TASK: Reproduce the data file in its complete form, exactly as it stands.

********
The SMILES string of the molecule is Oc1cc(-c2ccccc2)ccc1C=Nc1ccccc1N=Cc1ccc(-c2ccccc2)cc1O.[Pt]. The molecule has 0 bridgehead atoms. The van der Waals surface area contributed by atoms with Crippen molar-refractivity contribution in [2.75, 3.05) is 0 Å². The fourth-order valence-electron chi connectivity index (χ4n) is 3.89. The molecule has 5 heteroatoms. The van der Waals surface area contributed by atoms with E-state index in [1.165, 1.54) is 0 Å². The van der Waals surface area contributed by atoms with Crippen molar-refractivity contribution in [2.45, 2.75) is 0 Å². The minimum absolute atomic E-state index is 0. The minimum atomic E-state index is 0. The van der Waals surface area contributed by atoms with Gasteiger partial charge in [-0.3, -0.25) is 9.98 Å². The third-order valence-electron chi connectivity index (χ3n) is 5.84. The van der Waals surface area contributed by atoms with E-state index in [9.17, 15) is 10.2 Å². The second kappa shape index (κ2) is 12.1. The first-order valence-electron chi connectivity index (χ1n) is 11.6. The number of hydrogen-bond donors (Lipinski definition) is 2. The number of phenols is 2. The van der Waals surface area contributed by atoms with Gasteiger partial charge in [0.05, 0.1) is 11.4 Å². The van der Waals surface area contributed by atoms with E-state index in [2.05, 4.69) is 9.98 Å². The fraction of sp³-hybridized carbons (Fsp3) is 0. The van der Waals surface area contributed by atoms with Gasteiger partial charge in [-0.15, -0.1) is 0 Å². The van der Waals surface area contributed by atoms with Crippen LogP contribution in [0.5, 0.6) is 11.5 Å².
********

The SMILES string of the molecule is Oc1cc(-c2ccccc2)ccc1C=Nc1ccccc1N=Cc1ccc(-c2ccccc2)cc1O.[Pt]. The molecule has 0 bridgehead atoms. The van der Waals surface area contributed by atoms with Crippen molar-refractivity contribution in [2.75, 3.05) is 0 Å². The fourth-order valence-electron chi connectivity index (χ4n) is 3.89. The molecule has 5 heteroatoms. The van der Waals surface area contributed by atoms with E-state index in [1.165, 1.54) is 0 Å². The van der Waals surface area contributed by atoms with Crippen molar-refractivity contribution in [2.45, 2.75) is 0 Å². The minimum absolute atomic E-state index is 0. The minimum atomic E-state index is 0. The van der Waals surface area contributed by atoms with Gasteiger partial charge in [-0.3, -0.25) is 9.98 Å². The third-order valence-electron chi connectivity index (χ3n) is 5.84. The van der Waals surface area contributed by atoms with E-state index in [9.17, 15) is 10.2 Å². The second kappa shape index (κ2) is 12.1. The first-order valence-electron chi connectivity index (χ1n) is 11.6. The number of hydrogen-bond donors (Lipinski definition) is 2. The number of phenols is 2. The van der Waals surface area contributed by atoms with Gasteiger partial charge in [0.05, 0.1) is 11.4 Å². The van der Waals surface area contributed by atoms with E-state index in [2.05, 4.69) is 9.98 Å². The fraction of sp³-hybridized carbons (Fsp3) is 0. The van der Waals surface area contributed by atoms with Gasteiger partial charge in [-0.15, -0.1) is 0 Å². The van der Waals surface area contributed by atoms with Crippen LogP contribution in [0.5, 0.6) is 11.5 Å².